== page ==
Hartville’s Steele Mansion was built in 1890.
HARTVILLE – The historic Steele Mansion is so striking that it convinces lawmakers to stay out of national politics.
Twice in its history, owners of the French-Renaissance-style mansion have been offered prestigious appointments in Washington D.C. — and both times, they’ve opted to stay in the Ozarks.
Those positions, extended nearly 75 years apart, illustrate only two of many historic accents tied to the landmark. Native Americans used the area as a campground, proven by arrowheads and spearheads still found in recent years. Its front yard witnessed a Civil War battle. After it was built, Almanzo and Laura Ingalls Wilder — friends with its owners — likely visited from nearby Mansfield.
Today, the home resolutely watches over town from its position high on a hill. “It reminds of a different way of life,” says Arita Bohannan, its current owner. “It is a magnificent place. It’s one of those places you miss when you pull out of the driveway.”
Building the mansion
The Steele Mansion began with “Captain” E.C. Steele, a Civil War soldier for the Union who came from Illinois.
In a twist of fate, the land where his mansion would be built was also involved in the war.
In January 1863, the home’s front yard served as field headquarters for Confederate General John Marmaduke during the Battle of Hartville. The brief and bloody battle, a Confederate victory, resulted in around 400 casualties.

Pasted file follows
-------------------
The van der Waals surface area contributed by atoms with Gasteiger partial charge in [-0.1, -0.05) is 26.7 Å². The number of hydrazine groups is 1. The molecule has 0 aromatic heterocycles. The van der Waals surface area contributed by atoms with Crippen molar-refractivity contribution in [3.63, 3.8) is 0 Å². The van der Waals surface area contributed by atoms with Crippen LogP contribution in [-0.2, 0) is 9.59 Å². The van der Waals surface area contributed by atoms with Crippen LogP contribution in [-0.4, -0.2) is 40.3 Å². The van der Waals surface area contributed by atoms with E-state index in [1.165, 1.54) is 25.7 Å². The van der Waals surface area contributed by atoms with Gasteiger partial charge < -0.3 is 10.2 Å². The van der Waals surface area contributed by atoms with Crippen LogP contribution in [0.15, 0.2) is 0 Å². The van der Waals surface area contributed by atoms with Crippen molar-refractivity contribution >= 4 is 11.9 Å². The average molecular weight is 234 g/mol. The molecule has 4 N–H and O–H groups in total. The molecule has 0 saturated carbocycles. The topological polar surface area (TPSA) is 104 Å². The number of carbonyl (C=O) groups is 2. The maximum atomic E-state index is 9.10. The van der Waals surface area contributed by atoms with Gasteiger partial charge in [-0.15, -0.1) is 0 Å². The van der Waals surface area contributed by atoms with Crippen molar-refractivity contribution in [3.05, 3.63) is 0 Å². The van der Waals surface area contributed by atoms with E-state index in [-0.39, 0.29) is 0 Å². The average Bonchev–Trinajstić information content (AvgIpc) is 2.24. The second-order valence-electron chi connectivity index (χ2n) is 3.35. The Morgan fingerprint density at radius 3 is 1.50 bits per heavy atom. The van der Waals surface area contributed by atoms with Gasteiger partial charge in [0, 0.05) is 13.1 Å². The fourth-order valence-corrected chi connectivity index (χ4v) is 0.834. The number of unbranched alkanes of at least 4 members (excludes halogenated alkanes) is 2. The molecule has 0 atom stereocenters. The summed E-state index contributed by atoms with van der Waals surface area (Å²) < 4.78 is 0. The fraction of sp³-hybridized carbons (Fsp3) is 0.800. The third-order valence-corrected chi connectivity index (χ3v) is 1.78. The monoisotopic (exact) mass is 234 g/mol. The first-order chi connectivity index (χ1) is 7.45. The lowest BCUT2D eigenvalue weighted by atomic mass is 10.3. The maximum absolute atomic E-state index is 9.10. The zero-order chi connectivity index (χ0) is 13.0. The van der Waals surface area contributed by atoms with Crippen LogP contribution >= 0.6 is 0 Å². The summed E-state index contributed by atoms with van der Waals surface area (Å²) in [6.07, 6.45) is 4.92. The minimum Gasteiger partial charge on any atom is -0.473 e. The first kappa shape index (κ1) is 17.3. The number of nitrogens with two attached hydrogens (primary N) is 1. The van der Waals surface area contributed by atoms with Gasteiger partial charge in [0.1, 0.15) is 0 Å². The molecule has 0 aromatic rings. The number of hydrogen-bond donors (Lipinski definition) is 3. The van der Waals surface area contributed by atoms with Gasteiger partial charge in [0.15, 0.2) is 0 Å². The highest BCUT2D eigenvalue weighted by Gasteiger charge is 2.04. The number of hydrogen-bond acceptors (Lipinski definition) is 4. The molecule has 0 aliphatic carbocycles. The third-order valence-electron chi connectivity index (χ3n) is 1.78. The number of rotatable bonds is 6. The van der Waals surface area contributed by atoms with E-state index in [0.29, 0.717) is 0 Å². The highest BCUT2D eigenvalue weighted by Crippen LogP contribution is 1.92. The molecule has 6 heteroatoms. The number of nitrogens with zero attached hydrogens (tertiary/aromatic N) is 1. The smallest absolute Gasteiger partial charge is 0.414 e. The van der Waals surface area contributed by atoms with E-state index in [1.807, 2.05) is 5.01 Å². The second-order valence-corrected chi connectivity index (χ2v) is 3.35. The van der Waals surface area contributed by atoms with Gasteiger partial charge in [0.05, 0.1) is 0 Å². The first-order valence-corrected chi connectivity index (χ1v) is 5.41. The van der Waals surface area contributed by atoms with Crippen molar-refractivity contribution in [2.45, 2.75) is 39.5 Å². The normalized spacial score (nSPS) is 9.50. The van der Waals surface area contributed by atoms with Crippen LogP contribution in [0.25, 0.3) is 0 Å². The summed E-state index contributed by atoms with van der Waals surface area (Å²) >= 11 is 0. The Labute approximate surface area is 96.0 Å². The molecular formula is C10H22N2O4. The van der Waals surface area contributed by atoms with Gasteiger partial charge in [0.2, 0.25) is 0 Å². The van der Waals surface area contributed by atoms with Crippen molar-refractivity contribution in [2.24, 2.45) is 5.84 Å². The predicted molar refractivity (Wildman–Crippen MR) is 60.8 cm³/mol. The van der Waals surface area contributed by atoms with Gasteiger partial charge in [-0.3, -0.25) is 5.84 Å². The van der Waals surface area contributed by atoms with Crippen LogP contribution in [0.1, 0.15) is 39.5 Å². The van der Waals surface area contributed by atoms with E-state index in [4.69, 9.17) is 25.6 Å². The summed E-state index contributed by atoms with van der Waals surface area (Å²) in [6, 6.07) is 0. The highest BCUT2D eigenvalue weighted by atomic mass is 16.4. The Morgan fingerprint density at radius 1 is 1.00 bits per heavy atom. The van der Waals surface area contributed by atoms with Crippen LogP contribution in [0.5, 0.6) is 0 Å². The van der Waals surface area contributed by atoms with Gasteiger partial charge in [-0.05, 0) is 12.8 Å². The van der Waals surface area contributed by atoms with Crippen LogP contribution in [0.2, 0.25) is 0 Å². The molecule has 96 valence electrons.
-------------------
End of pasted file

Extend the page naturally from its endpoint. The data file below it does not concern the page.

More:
Steele’s initial connection to Hartville came after the war, when he herded cattle through the area with his brother.
“He determined that someday he would return to live ‘where the water was so clear in the stream that you could see the pebbles on the bottom,'” noted his grandson in “History and Families of Wright County, Missouri,” a book about the area’s history.
In 1869, Steele did return. At that point, however, he wasn’t a legend. He was simply a 22-year-old who saw it as a beautiful place to settle. He married 20-year-old Elizabeth Austin two years later, and started working and serving the community.
He opened a drugstore, was county clerk and postmaster, built a gristmill and sawmill, raised thoroughbred Shorthorn cattle and in 1890, founded the Wright County Bank. At one point, he also started his first of four terms in the Missouri House of Representatives.
That period was a big one for Steele: Around that time, U.S. President Benjamin Harrison approached him about serving as U.S. Commissioner of Pensions. The national office required him to move from Hartville to Washington, D.C.
It’s unclear of just when that offer came. History shows that Harrison took office in 1888, so it probably was around that time. Since the mansion was built in 1890, it’s likely plans for Steele’s home were already in the works, or at least in his head.
He passed on the opportunity, electing to stay at home in Hartville.
By that time, it seems Steele was a revered force around town. The honorary title of “captain” was given him by locals, perhaps for a combination of his service and wealth.
“They said in town that he was the first to wake up and the last to go to bed,” says Bohannan, the home’s current owner, of his hearty work ethic.
His wife, Elizabeth, seemed to be cut of the same cloth. Despite their resources, she continued to do most of their housework and cared for their children. She even baked 12 loaves of bread nearly every day, and cooked for as many as 40 farm workers during hay season.